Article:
Colorado's Primaries: Republicans moderated, won most Unaffiliated votes
July '22 Bulletin
Colorado’s 2022 election primaries bring promising news for Republicans
by Mathew Groves, CADA VP
Legal, Regulatory & Compliance
While it’s sometimes easy to lose track for those who vote by mail-in ballot, Colorado’s primary night was Tuesday, June 28. One of the country’s latest primaries — where some start as early as March — Colorado’s primary comes with the net effect (sometimes good for TV watchers) of shortening the general election season.
There are two things to notice here. One is the failure of Democratic efforts to influence Republican primaries. If you are registered Republican or Unaffiliated, you likely received mailers from “Colorado Republicans” telling you Ron Hanks and Greg Lopez were “too conservative for Colorado.”
These were not from the Colorado Republican Party, but rather a Democrat-influenced and -funded campaign to use reverse psychology on Republican primary voters. The mailers even had a union watermark.
Influencers hoped that Republican voters would choose the more conservative candidate to defeat the moderate candidate, who, in turn, would fare better in a general election. After spending about $11 million on this effort, the campaign failed and the moderate candidates prevailed, setting up competitive races in both seats.
The second observation is vote totals. Early indications were Republicans could compete in any seat up to those with a D+6 voter index. This means in a normal election, Democrats would win 53-47, or by six percentage points. This swing is largely attributable to national politics and economic conditions.
However, Colorado has another variable to consider. It’s called open elections.
Colorado’s largest voting block is Unaffiliated voters. In primaries, they may return a Democrat or Republican ballot, but not both. In 2018 and 2020, most Unaffiliated voters turned in Democratic ballots. That changed last month.
As a result, two things happened. Unaffiliated voters helped the more moderate/business-friendly candidate prevail in both the governor and state senate races.
But it goes further. If you take vote totals from both primaries, 630,779 Republican ballots were returned, where Governor Polis received 520,769 ballots.
Republicans turned in 110,000 more ballots this cycle. That equates to a 9.5. percent advantage, meaning a default race would be competitive in Districts D+9.5, better than the anticipated D+6.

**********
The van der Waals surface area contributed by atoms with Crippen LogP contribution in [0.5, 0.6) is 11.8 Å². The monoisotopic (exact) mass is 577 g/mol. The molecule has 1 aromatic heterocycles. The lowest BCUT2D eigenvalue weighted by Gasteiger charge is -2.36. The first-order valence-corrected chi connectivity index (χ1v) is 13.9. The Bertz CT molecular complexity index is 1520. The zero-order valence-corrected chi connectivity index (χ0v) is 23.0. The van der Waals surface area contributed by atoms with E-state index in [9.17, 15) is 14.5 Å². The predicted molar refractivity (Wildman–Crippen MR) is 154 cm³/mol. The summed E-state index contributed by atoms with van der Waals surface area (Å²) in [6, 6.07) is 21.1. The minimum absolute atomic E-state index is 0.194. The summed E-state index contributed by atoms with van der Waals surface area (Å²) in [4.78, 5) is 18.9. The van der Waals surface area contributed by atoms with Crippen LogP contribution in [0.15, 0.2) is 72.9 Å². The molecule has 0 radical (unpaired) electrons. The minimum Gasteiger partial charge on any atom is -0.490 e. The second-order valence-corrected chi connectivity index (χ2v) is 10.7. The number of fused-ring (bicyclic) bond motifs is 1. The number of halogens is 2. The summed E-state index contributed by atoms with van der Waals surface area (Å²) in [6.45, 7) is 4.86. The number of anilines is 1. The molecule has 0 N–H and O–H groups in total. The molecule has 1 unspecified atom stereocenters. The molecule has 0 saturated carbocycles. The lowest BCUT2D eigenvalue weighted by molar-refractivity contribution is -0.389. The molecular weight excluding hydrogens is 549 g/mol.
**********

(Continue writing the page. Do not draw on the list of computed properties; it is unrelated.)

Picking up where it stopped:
This trend holds in the U.S. Senate race, where Hanks and O’Dea combined for 630,927 votes, a net gain of 116,000 ballots. That would make Republicans competitive in a D+10 district.
We chose these two races for observation because they are statewide races. We will now look at
competitive inter-party primaries at the House and Senate level.
Colorado Democratic primaries
We watched four state Democratic primaries this year, covering districts in east Denver, south Colorado Springs, North Garfield County and Northglenn/Adams County. In each district, unaffiliated voters who turned in Republican ballots had a huge impact.
By contrast, smaller Democratic vote totals allowed the more progressive branch of the party to elect more extreme candidates. So while the Republican party moderated in its successes, the Democratic party polarized its own.
This sets up a dynamic where Republicans have momentum in terms of total overall ballots. The residual matchups are likely to be more favorable as the moderate candidate is often a Republican. Naturally, this is a trend and not a guarantee.
Impact on dealers
The overall impact of these numbers is favorable to Colorado’s auto industry. First, we benefit from more moderate candidates who tend to align themselves with business interests over grassroots and social issues. The success of moderates indicates the economy and employment are at the forefront of voters’ minds. This is where Republicans tend to do very well.
The second effect is these numbers indicate Republicans have a real chance — barring any occurrences in the next four months — to retake the state, and perhaps the U.S. senates. This would create a split government, where Republicans tend to thrive.
While the governorship is unlikely to change hands and the President is not on the ballot this year,
holding one house in each branch is a significant improvement from where the legislature stands today.
In elections where Democrats have prevailed, the party has typically attempted to cull Democratic voters to vote a straight-ticket ballot. This is done not by appealing to voters with candidates, but rather by running a host of liberal and progressive issues under Colorado’s ballot initiative process.
Many of those ballots have already been submitted, and still more are under review. As we get closer to the general election, CADA will issue an elections guide covering all of these issues, as well as the close candidate races. Meanwhile, contact Tim Jackson or Matthew Groves with any questions or for more information.
CADA participates in state and federal elections through Colo CAR and NADA PAC. To get involved and help to shape the future of our state government, reach out to Tim Jackson (email@example.com). CADA has a menu of options on how to get involved in a way that will benefit your dealership and the industry at large.